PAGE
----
Losing GPS signal is a common and frustrating problem for hikers who regularly use their GPS receiver to track progress – yours truly included. We all know that narrow canyons and thick tree canopy can cause signal loss, but other times it can go out even if you have a clear view of the sky. I’ve previously written about this loss of accuracy problem, and how the government was a bit behind on their satellite maintenance, but now it seems like someone’s pushed enough paper to get things moving.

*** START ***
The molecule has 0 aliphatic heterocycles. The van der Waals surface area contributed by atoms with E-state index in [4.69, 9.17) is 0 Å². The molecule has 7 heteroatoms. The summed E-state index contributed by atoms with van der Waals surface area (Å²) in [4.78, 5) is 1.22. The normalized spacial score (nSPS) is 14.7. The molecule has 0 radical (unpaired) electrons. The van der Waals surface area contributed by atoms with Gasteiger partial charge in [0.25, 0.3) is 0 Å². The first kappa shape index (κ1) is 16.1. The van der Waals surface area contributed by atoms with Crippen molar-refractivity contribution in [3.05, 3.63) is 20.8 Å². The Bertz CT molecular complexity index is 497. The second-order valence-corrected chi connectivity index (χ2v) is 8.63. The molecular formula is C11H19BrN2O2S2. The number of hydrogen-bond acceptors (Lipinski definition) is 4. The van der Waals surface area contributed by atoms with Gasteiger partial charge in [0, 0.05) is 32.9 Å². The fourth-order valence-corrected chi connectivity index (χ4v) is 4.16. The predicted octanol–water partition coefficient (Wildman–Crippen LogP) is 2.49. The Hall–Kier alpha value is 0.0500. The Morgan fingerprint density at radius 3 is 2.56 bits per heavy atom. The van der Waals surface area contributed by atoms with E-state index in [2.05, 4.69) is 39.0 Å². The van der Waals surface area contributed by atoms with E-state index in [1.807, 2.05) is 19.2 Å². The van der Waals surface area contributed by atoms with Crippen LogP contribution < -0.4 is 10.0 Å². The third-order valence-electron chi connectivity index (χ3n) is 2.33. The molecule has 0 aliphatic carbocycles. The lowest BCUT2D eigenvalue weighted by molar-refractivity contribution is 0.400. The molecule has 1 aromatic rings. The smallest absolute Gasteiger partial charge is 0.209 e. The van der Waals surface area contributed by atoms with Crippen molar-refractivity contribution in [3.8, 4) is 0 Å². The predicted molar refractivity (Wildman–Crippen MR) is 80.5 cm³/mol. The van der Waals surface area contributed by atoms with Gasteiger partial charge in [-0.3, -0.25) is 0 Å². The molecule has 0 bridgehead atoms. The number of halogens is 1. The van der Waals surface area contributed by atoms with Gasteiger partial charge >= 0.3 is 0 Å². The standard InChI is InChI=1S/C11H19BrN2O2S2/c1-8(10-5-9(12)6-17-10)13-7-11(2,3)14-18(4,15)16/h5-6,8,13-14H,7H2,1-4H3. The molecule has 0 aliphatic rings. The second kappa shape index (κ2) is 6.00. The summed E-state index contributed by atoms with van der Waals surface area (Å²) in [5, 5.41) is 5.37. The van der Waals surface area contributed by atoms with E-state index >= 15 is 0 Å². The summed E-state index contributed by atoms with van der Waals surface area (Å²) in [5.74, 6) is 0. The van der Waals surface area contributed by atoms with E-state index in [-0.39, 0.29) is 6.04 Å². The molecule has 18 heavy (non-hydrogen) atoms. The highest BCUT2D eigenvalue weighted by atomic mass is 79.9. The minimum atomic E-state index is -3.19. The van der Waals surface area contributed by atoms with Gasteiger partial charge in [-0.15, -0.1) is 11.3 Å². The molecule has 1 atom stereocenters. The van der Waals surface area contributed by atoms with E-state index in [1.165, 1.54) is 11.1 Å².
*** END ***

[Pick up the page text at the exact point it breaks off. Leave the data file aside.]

Spurred by GPS signal issues in the rugged terrain of Afghanistan, the military’s Strategic Command has ordered a “satellite surge,” calling for three new GPS satellites in orbit, bringing the total number to 27. The first one has already been launched, and the remaining two are slated to launch by next January – a full year ahead of schedule.
Civilian GPS enthusiasts use the same network of satellites the military does, albeit with a limit on its accuracy, so we outdoorsy types may see an improvement in reception over the next year as the new satellites are brought online.